msi in the news

february 2017 edition

Scott Chimileski of the Kolter Lab Receives Passion in Science Award

Scott Chimileski, a postdoctoral Research Fellow in MSI co-director Roberto Kolter’s lab, accepted a 2016 Passion in Science Award in Arts and Creativity from New England Biolabs, Inc. Scott was chosen along with 14 other award winners from around the world for his microbe photography and his work to spearhead the Microbial Life exhibition at the Harvard Museum of Natural History, set to open in the fall of 2017. Scott also received a 2016 BioArt Award from the Federation of American Societies for Experimental Biology (FASEB) and was a winner of the 2016 Nikon Small World in Motion competition. Scott studies macroscopic patterns of microbial organizations, writes for the American Society of Microbiology's Microbial Science Blog and specializes in photography and microscopy.

Watch Scott’s talk at NEB: “Microbes are Beautiful”

See the 2016 FASEB BioArt winners

See a write-up on Scott's work by NIH Director Francis Collins:"Snapshots of Life: Portrait of a Bacterial Biofilm"

See Scott’s microbe photography:

Multi-institute analysis of carbapenem resistance reveals remarkable diversity, unexplained mechanisms, and limited clonal outbreaks

Antibiotic resistance is a major threat to public health; specifically carbapenem-resistant enterobacteriaceae (CRE) are responsible for 11% of device-related noscomial infections. A recent prospective study by multiple institutes, with senior author MSI faculty member William Hanage, examined this phenomenon from coast to coast. Over the course of 16 months, the paper tracked CRE samples from patients in three Boston hospitals as well as from one California hospital. Among the samples, the most common resistant species were Klebisellia pneumoniae, Escherichia coli, and Enterobacter cloacae, with K. pneumoniae the most common species. About 65% of resistant bacteria had the blaKPC gene on transposable element Tn4401 encoding a ß-lactamase enzyme, which hydrolyzes carbapenems. However, many non-susceptible bacteria had unrecognized mechanisms of resistance. Researchers transformed a susceptible strain with the plasmids of resistant bacteria, and this transformation conferred meropenem resistant to the previously susceptible strains. By analyzing geographic data, researchers found that the different resistance mechanisms have degrees of relatedness based on geographic region. Using a pairwise SNP distance matrix, they found that sequence types from Boston were more closely related to each other than they were to sequence types from California. Overall, the study reveals the huge diversity of resistance mechanisms to carpapenems: current strategies of blaKPC gene detection to diagnose CRE may not detect all CREs.

Figure 1: Carbapenem-nonsusceptible Enterobacteriaceae from three Boston-area hospitals. Isolates are shown as squares (BIDMC), circles (BWH), and triangles (MGH). Isolates are stratified based on species and MLST (vertical axis) and with respect to time of collection (horizontal axis). Color indicates the predicted genetic determinant for meropenem nonsusceptibility. Isolates for which no genetic determinant was predicted are outline in red. Each rectangle on December 2012 represents two specimens collected from the same patient.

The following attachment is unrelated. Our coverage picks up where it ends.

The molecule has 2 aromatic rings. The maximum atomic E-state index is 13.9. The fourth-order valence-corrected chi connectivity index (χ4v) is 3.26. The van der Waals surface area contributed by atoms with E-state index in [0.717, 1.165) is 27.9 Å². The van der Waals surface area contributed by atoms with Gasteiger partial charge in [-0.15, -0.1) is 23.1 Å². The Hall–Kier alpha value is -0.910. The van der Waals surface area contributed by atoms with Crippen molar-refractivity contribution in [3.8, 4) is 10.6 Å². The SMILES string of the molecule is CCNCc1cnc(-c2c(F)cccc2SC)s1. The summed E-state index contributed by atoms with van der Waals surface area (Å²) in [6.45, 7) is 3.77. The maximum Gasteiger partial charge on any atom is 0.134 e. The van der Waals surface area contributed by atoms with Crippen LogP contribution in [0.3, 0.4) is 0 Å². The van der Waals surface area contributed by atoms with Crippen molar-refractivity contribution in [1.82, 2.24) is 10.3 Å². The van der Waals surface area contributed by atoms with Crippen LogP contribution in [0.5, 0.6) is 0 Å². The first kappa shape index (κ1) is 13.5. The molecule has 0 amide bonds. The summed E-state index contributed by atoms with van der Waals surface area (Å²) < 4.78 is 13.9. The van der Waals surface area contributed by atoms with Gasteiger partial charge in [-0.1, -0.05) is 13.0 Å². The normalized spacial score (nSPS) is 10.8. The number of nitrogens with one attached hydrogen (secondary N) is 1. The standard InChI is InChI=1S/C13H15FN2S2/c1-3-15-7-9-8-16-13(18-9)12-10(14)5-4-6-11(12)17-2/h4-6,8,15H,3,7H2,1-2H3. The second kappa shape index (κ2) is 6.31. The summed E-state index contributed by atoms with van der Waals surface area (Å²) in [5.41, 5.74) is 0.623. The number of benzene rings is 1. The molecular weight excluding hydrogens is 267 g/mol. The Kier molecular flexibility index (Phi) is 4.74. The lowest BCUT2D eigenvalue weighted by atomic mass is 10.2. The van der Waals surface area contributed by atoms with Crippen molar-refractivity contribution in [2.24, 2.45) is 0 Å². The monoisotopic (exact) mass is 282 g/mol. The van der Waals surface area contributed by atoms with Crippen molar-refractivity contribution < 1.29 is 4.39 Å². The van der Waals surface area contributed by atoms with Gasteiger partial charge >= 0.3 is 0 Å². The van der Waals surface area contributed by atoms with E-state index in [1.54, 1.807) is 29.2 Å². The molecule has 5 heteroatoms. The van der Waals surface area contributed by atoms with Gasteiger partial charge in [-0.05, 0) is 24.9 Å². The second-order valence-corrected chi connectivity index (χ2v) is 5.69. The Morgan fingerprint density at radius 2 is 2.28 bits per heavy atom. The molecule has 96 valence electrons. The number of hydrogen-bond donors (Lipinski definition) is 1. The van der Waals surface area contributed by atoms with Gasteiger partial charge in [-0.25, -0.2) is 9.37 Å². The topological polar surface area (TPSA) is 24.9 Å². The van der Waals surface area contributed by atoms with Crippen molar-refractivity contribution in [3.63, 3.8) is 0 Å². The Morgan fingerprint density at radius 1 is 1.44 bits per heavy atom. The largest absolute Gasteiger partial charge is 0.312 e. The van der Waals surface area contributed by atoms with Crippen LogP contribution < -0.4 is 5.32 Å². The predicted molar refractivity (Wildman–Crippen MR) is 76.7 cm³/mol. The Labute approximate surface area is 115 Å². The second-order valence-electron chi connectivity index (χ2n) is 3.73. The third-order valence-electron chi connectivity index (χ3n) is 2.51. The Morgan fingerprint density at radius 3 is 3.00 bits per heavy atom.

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A bacterial global regulator forms a prion

Prions, self-propagating aggregates of misfolded proteins, have previously been identified in fungus, yeast and other eukaryotes, but had not been found in bacteria. A recent paper by Andy Yuan in the MSI-affiliate Hochschild lab found a bacterial protein that can exist in prion form. Yuan used a hidden Markov model-based algorithm that had been trained by a set of prion forming proteins in yeast to search bacterial genomes for like genes. One of the hits was transcription termination factor Rho in Clostridium botulinum. Specifically, a candidate prion-forming domain (cPrD) was identified within this protein. Truncations of the protein lacking the cPrD were unable to form amyloid aggregates, while truncations with the cPrD showed amyloidogenicity, results that confirmed the 68 residue cPrD. Furthermore, the paper showed that this cPrD could replace that of yeast prion-forming protein Sup35. Cb-Rho-Sup35 chimeras were able to exist as folded proteins or as prions, depending on the presence of chaperone protein. Cb-Rho was also cloned into E. coli and through a reporter gene assay was shown to exist in the soluble and aggregated form. Bacteria with the aggregated prion form showed genome-wide changes in the transcriptome. This study is notable not only in showing that prions likely predated the divergence of bacteria and eukaryotes but also in identifying prions as possible epigenetic effectors that contribute to genetic diversity.

Figure 2: (A) Cartoon of a Rho hexamer engaging RNA polymerase (RNAP) (top) and domain organization of Cb-Rho highlighting its cPrD and NID (bottom), where numbered dots indicate specific residues. (B) E. coli cells exporting the indicated protein domain were spotted on solid medium containing the amyloid-binding dye Congo Red (CR). The PrD of yeast Sup35 (Sup35NM) and its derivative (Sup35M) serve as positive and negative controls, respectively. Plate-derived material visualized by bright-field microscopy and between crossed polarizers reveals “apple-green” birefringence characteristically exhibited by CR-bound amyloid aggregates.

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